"I think I did it": Man says in 911 call he took cold medicine, awoke to find wife slain

RALEIGH, N.C. (CBS) -- A man calling 911 in North Carolina told the operator he woke up from a dream and found his wife stabbed to death in their bedroom.

Raleigh Police charged 28-year-old Matthew Phelps with murder Friday after he made the emergency call. When police responded, authorities say 29-year-old Lauren Ashley-Nicole Phelps was dead from stab wounds. 

In the 911 call, obtained by CBS affiliate WNCN, Phelps told the operator he took more cold medicine then he should have and woke up after his dream with blood all over him and a knife on the bed he shared with his wife.

Matthew Phelps is heard on the call saying, "I think I killed my…."

When a dispatcher asks him what happened, he says, "I had a dream, and then I turned on the lights and she's dead on the floor."

"How? How? How?" the dispatcher is heard asking.

Phelps responds, "I have blood all over me and there's a bloody knife on the bed and I think I did it."

Phelps says the medication he took was Coricidin, a cough and cold medication, "because I know it can make you feel good and sometimes I can't sleep at night."

Toward the end of the seven-minute 911 call, Matthew Phelps started sobbing, saying his wife didn't deserve this.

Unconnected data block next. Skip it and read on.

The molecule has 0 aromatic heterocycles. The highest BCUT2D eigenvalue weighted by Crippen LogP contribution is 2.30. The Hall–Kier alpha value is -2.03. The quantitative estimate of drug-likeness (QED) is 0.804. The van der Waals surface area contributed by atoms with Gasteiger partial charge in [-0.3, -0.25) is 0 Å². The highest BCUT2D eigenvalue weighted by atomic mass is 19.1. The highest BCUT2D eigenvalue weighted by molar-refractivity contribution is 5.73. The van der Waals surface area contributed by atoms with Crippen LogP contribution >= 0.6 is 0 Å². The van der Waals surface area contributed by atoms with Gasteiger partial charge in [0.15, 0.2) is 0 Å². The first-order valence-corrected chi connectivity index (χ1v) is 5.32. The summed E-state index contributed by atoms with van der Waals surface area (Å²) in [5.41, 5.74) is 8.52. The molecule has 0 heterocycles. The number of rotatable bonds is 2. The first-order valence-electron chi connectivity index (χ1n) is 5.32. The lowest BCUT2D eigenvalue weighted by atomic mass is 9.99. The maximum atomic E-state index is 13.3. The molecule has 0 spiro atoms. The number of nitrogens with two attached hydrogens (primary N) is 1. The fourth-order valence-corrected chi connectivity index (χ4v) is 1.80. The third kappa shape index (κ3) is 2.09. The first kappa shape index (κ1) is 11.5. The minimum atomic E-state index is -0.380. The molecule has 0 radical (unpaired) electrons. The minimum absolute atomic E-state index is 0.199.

It wasn't known if Phelps had a lawyer.

Coricidin contains dextromethorphan and chlorpheniramine, which experts say when taken in high doses – which is typically a result of recreational use – can cause euphoria, agitation, psychoses and dissociative phenomena.

statement available on the Coricidin website describes abuse of over-the-counter products including those that contain dextromethorphan, one of the active ingredients in certain Coricidin products, as a "long-standing issue" and says the cough suppressant is safe when used as directed.

In a statement released to CBS News' Crimesider, Coricidin parent company Bayer said it "extends our deepest sympathies to this family."

"Patient safety is our top priority, and we continually monitor adverse events regarding all of our products," the statement said. "There is no evidence to suggest that Coricidin is associated with violent behavior."

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